POLITICS OF TURKMENISTANBenedict (Viktor) Gombocz
Geography of Turkmenistan Location: CentralAsia, bordering the CaspianSea, between Iran and Kazakhstan Area: Total: 488,100 sq km Country comparison to the world: 53 Land: 469,930 sq km Water: 18,170 sq km Area – comparative: Slightly larger thanCalifornia Land boundaries: Total: 3,736 km Border countries: Afghanistan 744 km, Iran 992 km,Kazakhstan 379 km, Uzbekistan 1,621 km Coastline: 0 km (note –Turkmenistan borderstheCaspian Sea (1,768 km)
Religion in Turkmenistan TheTurkmens ofTurkmenistan, like their relativesin neighboring Uzbekistan, Afghanistan, and Iran,are predominantly Muslim. According to the CIA Factbook,Turkmenistan is89% Muslim and 9% Eastern Orthodox; mostethnic Russians practice Orthodox Christianity. The remaining 2% is unidentified. A 2009 Pew Research Center report indicated ahigher percentage of Muslims, with 93.1% of thepopulation ofTurkmenistan following Islam. The vast majority ofTurkmens willingly classifythemselves as Muslims and recognize Islam as acentral part of their cultural inheritance. Nevertheless, only some advocate a renewal ofIslam’s standing only as a characteristic of nationalrevival.
Religion statistics Muslim 89% Eastern Orthodox 9% Unknown 2%
Turkmenistan’s political system:Overview The political system ofTurkmenistan functions in the structure of a presidentialrepublic; the President serves as both head of state and head of government. Turkmenistan has a single-party system, but according to the government, it hasbegun a transition to a multi-party system. Turkmenistan is occasionally classified as a “reclusive ex-Soviet nation”.
Turkmenistan’s political system:Government Capital (and largest city): Ashgabat Official languages:Turkmen Inter-ethnic languages: Russian, Uzbek Demonym:Turkmen Government: Dominant-party presidentialstate President: Gurbanguly Berdimuhamedow Legislature: Mejlis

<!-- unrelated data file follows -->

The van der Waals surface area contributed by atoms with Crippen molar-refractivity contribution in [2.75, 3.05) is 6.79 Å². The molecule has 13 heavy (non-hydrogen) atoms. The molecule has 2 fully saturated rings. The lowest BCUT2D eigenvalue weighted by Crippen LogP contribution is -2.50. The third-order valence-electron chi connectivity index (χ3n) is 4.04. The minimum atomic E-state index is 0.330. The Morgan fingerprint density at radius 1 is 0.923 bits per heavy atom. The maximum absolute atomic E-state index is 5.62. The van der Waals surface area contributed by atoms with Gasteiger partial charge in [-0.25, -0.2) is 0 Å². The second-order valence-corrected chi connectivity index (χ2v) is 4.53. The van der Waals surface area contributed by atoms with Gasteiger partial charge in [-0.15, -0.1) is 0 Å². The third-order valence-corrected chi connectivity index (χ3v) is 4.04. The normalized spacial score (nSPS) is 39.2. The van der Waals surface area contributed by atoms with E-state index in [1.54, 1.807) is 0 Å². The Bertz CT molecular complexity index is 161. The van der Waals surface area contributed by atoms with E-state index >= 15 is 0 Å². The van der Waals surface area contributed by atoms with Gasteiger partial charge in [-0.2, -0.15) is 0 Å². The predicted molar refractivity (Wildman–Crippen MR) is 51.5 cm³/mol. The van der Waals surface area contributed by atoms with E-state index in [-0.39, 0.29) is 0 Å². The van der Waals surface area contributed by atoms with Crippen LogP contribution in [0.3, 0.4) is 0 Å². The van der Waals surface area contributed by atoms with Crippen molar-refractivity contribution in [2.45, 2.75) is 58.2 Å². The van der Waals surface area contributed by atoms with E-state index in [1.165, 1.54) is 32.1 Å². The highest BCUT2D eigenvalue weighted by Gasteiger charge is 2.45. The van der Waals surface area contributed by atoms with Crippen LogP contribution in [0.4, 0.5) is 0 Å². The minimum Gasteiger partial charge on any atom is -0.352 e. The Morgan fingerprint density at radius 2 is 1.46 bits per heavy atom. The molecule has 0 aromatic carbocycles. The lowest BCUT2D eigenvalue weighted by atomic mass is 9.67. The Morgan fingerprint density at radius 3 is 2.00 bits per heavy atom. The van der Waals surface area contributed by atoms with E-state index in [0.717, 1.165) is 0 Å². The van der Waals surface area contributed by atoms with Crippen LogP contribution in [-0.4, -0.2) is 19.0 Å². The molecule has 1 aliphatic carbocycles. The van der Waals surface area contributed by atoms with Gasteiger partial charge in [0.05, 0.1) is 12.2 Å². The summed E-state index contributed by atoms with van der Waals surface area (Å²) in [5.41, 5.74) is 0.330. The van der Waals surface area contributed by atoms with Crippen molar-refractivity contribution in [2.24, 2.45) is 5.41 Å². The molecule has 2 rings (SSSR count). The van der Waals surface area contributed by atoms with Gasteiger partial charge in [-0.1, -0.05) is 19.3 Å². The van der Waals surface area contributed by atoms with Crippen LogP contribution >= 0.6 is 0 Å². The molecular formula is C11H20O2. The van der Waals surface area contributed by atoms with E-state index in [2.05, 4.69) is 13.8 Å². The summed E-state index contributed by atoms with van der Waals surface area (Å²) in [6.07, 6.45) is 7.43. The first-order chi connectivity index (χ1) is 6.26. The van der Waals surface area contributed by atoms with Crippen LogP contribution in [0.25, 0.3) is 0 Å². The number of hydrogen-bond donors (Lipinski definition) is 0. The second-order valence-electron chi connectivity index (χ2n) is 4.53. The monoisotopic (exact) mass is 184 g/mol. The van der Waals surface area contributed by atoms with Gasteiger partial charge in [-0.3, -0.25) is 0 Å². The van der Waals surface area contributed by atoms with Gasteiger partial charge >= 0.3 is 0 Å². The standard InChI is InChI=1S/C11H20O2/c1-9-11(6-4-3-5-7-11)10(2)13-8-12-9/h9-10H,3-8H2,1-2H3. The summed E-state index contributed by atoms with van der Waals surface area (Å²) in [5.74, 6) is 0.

Turkmenistan’s political system: Legalparties Democratic Party ofTurkmenistan (124) Party of Industrialists and Entrepreneurs (1)
Turkmenistan’s political system: Bannedparties Communist Party ofTurkmenistan Republican Party ofTurkmenistan Turkmen Union of Democratic Forces
Turkmenistan’s political system:Legislative branch Under the constitution of 1992, there exist two parliamentary bodies: a unicameral People’sCouncil or Halk Maslahaty (supreme legislative body of up to 2,500 representatives, of whomsome are elected through popular vote and of whom some are nominated; convenes at leastannually) and a unicameralAssembly or Mejlis (50 seats, planned to be enlarged to 65; itsmembers are elected through popular vote to serve five-year terms). Elections: People’s Council – most recent were held in December 2008; Mejlis – most recent wereheld in December 2008. Election results: Mejlis – Democratic Party ofTurkmenistan 100%; seats by party – DPT 50 (note:all 50 elected officials are DPT members and are preapproved by President Berdimuhamedow. In late 2003, a new law was approved that limited the powers of the Mejlis; the Halk Maslahatywas made the highest legislative organ. The Halk Maslahaty can now lawfully dissolve the Mejlis, and the president may now partake inthe Mejlis as its highest leader; the Mejlis may no longer approve or modify the constitution, orannounce referendums or its elections. As the president is both the “Chairman for Life” of the Halk Maslahaty and the highest leader ofthe Mejlis, the 2003 law produced the result of making him the only authority of both theexecutive and the legislative branches of government.
Turkmenistan’s political system:Administrative divisions Turkmenistan is split into five provinces (plural –welayatlar , singular – welayat): Ahal Province(Ashgabat), Balkan Province(Balkanabat, previously Nebitdag), DaşoguzProvince (previouslyTashauz), Lebap Province(previously Charjou Province),Turkmenabat(previously Charjou), and Mary Province.
Turkmenistan’s political system:Foreign policy Turkmenistan’s foreign policy is based on the standing of a lasting positive neutralityrecognized by the UN General Assembly Resolution on Permanent Neutrality ofTurkmenistan on 12 December 1995. Articles on the foreign policy ofTurkmenistan as a neutral nation: Regional Strategy of Ashgabat Neutral Factor ofTurkmenistan TheWorld RecognizedTurkmenistan’s Neutrality 9YearsAgo